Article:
Lecture Details[edit | edit source]
Nicholas Price; Week 1 MED1022; Physiology
Lecture Content[edit | edit source]
Movement requires planning, initiation, coordination, refinement and optimisation. Lower motor neurons (alpha neurons) are in the spinal column, proximal limb muscle neurons are located medially and distal laterally. Flexors are typically ventral to extensors. Motor unit is composed of one motor neuron and the muscle fibres that it innervates, a pool of motor units innervates a single muscle. Inputs to LMN are input from interneurons, sensory input from muscle spindles, input from UMN. Motor recruitment is use of many motor units and dependent on size of motor units, which creates graded muscle contractions.
Group Ia sensory neurons synapse on alpha motor neurons and interneurons to form a monosynaptic myostatic reflex arc. Ia neurons target extrafusal fibres shortening bulk of muscle, gamma neurons target intrafusal fibres, shortening the muscle spindle. Alpha activation decreases Ia activity, gamma increases Ia activity.
Golgi tendon organs are innervated by Ib sensory axons, which synapse on interneurons in the ventral horn. Some interneurons target alpha motor neurons of the same muscle. It acts to maintain tension within a certain range by the reverse myotatic reflex- increased muscle tension inhibitors alpha motor neuron (through Ib axons) causing a reduced rate of muscle contraction.
Reciprocal inhibition is achieved by sensory input from Ia axons used to inhbit contraction of agonist (contraction of one muscle relaxes the second). This prevents resistance against intentional movement.
Flexor and crossed extensor reflexes allow flexion of ipsilateral limb to be compensated with extension of the contralateral limb.
Electromyograms can be used to observe muscular activity; can assess nerve conduction velocity associated with myelination, temperature, axon diameter and resistance as well as compression. It can diagnose motor nerve disease, NMJ problems and muscle fibres. Denervation leads to fibrillations (ACh is sensitised, spontaneous APs can spread across fibre, twitches); and degeneration leads to fasciculations (twitch contractions from spontaneous motor neuron discharges). Fasciculations can be seen and felt with the naked eye. LMN lesions lead to atrophy, flaccid paralysis (no voluntary movement), areflexia.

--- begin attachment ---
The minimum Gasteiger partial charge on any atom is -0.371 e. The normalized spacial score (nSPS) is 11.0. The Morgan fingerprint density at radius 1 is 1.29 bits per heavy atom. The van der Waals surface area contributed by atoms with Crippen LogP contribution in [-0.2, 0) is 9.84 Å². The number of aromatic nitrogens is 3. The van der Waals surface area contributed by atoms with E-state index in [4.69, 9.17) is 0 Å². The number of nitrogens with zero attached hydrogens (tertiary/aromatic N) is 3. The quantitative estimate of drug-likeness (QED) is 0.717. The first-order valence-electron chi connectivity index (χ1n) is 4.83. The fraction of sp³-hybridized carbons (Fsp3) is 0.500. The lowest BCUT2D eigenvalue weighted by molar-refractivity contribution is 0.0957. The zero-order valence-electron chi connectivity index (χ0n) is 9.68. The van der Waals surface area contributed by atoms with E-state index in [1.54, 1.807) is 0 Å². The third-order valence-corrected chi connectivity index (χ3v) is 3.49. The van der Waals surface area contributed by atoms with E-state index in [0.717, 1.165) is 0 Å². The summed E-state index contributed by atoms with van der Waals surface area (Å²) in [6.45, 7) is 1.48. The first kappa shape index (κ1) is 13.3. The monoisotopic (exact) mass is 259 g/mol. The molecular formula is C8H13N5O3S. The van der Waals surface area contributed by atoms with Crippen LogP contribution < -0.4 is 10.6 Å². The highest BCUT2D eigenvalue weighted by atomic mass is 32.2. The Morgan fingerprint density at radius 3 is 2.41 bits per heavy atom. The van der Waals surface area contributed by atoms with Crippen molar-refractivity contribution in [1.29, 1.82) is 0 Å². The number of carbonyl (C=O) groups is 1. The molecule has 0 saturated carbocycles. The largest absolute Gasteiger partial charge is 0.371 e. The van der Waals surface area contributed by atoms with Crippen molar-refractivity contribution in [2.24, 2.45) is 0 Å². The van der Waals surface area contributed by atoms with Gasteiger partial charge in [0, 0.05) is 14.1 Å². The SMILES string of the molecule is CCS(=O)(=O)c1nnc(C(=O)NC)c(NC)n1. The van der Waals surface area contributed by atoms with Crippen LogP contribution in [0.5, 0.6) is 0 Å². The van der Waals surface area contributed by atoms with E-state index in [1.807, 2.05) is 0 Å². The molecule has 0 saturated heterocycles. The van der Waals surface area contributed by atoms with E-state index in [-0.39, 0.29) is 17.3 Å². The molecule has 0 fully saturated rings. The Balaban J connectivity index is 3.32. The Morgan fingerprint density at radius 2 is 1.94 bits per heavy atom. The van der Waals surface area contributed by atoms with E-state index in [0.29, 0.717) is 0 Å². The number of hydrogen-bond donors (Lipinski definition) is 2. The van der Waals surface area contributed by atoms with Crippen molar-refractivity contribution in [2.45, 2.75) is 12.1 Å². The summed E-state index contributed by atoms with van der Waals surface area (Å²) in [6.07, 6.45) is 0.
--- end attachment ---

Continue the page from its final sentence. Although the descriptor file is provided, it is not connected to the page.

Command signals are generated in UMN, Betz cells are primary output neurons. They are pyramidal, project directly from anterior horn cells in the spinal cord. In the brain, the premotor cortex is in front of the primary motor cortex. Primary somatosensory cortex is behind this.
Sensory neurons have an enlarged layer 4 (inputs), motor has enlarged layer 5 (outputs) in the brain. Mirror neurons respond when an action is performed or observed. Basal ganglia is involved in movement selection and initiation, cerebellum coordinates timing of sequences of muscle contractions, integrates sensory feedback and is involved in motor learning.